1986 is a watershed year for heavy metal and its dalliance with popular music. Among the big hitters for this year and some months beyond are strong and commercially succesful entries from the US (Bon Jovi's Slippery When Wet) and Europe (Europe's The Final Countdown). As a short reminder to Iron Maiden from their stablemates in the New Wave of British Heavy Metal their friends have chalked up another strong album with Mutt Lange and will be huge as a result - Def Leppard's Hysteria is mere months away. The Powerslave and Live After Death albums and World Slavery Tour have filled arenas and stadiums and spread the word globally for Maiden, but it seems that the sort of teenybopper crossover that the likes of Jon Bon Jovi and Joe Elliott achieved will not be shared by Bruce Dickinson and company. Success will continue assuredly, but for the most part as it has always done - in exchange for hard work.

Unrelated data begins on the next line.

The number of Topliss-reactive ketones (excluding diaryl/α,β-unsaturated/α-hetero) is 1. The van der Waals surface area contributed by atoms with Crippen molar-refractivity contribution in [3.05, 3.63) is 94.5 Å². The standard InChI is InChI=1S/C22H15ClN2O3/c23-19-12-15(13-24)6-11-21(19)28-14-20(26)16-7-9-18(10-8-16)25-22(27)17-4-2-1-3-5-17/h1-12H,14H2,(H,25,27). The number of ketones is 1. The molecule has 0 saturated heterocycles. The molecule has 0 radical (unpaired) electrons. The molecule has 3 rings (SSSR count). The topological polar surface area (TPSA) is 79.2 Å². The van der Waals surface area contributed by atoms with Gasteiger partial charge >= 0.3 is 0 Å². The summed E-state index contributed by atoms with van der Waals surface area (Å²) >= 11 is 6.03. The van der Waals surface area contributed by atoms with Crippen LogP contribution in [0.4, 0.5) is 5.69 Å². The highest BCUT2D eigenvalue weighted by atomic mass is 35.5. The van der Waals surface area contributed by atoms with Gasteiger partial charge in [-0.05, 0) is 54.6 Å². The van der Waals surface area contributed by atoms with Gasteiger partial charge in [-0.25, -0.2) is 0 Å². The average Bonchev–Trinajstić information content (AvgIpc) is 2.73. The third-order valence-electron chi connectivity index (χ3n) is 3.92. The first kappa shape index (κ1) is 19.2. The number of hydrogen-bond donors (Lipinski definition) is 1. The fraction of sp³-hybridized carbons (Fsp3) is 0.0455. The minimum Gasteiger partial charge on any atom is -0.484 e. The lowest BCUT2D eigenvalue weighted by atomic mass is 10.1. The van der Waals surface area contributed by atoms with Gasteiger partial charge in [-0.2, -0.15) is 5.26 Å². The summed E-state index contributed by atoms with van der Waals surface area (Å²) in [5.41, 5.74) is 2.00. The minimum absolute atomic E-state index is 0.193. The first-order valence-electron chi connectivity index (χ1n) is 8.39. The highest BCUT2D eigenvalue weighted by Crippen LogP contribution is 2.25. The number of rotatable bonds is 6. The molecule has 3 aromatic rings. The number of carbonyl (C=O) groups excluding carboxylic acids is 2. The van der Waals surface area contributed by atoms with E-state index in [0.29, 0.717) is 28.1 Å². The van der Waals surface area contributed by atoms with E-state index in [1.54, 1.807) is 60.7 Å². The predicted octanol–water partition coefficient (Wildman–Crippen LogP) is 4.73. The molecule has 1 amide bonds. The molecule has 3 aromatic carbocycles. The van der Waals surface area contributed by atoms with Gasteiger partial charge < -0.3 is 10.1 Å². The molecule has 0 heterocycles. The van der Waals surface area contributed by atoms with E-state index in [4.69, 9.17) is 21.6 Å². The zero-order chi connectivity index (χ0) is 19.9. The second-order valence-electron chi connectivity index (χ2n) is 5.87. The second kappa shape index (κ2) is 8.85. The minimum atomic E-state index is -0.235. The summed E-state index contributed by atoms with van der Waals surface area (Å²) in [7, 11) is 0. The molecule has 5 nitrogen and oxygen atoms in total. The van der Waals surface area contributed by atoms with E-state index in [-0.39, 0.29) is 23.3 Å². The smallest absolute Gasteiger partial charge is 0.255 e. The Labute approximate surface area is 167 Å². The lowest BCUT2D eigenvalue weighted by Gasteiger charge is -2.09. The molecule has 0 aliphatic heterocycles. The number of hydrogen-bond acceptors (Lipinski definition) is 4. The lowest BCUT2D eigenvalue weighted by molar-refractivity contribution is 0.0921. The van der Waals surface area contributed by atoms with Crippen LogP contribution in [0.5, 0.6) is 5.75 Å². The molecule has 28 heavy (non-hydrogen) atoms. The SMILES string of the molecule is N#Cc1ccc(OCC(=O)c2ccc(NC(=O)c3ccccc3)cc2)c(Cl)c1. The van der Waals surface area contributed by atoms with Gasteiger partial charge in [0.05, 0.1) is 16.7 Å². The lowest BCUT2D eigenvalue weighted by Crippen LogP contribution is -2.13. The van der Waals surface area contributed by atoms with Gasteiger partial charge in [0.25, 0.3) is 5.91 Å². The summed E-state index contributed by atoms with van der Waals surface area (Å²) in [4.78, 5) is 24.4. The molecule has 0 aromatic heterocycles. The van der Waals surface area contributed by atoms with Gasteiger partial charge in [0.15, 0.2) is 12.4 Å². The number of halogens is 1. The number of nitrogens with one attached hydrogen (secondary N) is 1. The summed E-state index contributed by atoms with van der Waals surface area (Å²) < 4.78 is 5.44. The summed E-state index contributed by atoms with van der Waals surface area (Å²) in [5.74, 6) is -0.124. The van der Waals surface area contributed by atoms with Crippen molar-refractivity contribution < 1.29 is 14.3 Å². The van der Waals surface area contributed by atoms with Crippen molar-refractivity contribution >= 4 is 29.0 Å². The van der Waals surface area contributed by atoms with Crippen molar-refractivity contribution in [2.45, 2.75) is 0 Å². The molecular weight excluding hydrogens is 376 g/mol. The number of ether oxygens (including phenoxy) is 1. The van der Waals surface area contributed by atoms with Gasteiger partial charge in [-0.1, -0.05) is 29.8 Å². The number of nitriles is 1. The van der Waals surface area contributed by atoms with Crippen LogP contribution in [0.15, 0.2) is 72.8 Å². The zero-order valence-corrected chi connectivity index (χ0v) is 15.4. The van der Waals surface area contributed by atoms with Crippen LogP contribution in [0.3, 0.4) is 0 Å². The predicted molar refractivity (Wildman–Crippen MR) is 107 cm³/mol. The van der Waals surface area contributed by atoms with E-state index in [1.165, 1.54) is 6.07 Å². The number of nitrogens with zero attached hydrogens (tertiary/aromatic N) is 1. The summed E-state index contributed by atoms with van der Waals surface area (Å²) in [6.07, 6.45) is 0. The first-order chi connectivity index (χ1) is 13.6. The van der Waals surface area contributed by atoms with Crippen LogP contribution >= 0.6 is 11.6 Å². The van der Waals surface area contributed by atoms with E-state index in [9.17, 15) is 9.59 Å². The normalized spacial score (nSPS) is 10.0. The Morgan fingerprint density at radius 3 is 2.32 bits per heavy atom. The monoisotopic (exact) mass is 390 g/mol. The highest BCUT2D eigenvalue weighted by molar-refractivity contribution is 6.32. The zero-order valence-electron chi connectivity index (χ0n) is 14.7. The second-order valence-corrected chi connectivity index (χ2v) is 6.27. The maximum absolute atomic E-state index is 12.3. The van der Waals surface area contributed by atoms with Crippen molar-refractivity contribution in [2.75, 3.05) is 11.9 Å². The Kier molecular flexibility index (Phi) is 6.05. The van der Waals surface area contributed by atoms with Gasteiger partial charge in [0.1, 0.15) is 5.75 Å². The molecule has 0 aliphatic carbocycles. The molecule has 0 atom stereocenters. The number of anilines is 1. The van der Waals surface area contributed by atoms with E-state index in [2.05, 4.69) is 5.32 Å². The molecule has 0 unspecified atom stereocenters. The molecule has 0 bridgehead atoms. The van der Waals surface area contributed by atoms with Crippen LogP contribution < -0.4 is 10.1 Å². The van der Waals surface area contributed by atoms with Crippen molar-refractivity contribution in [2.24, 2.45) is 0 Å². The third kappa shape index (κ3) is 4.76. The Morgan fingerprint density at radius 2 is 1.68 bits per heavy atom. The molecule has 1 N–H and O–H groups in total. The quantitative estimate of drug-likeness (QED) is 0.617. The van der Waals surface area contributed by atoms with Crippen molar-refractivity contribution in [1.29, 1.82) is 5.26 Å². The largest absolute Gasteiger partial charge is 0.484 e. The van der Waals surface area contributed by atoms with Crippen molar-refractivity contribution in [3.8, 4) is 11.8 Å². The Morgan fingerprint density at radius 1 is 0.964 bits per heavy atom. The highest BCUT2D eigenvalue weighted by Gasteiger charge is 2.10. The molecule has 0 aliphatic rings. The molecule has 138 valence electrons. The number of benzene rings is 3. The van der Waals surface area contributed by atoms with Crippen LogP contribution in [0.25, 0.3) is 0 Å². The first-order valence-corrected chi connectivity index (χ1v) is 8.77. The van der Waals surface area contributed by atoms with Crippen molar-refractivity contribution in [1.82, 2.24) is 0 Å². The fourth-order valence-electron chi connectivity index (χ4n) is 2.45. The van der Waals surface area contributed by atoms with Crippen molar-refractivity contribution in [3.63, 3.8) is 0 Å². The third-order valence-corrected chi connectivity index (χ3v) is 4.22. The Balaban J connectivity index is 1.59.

For myself this album was almost entirely new territory, being like Powerslave more of interest for its cover artwork than songs. I'd gone off Maiden and had moved onto other stuff - poppier stuff, as it turned out. Maiden seemed to be a bit embarrassing by then, and the ownership claimed by the guys at my school into the band and Metal at the time didn't convince me otherwise - they were welcome to each other. It'd be a few years before I'd even hear my favourite song from the album, as I recall.
The first thing that strikes you is the synth, or rather, guitar-synth. Time is the first of Maiden's albums to employ the instrument and as it goes with these things, the instrument is very much at the front of the band's sound for much of this album. The sound itself is BIG. Maybe too big for low volumes, and it seems designed to replicate a stadium experience, as do some of the compositions within. Everything is larger and more echo-ey, as though the band fell into a tank of reverb on the way to the studio. The two guitarists audibly multitrack their instruments so their attack is fuller, and Steve Harris' bass is turned up to match them. Against them Dickinson wails bravely, but some of the songs aren't his best work - the album opener in particular has him wavering in paces with pitch, and introducing his low cackle between songs, maybe to give his throat some variety. He's still absolutely on form, but an album of this sort of approach gets wearying, to my ears.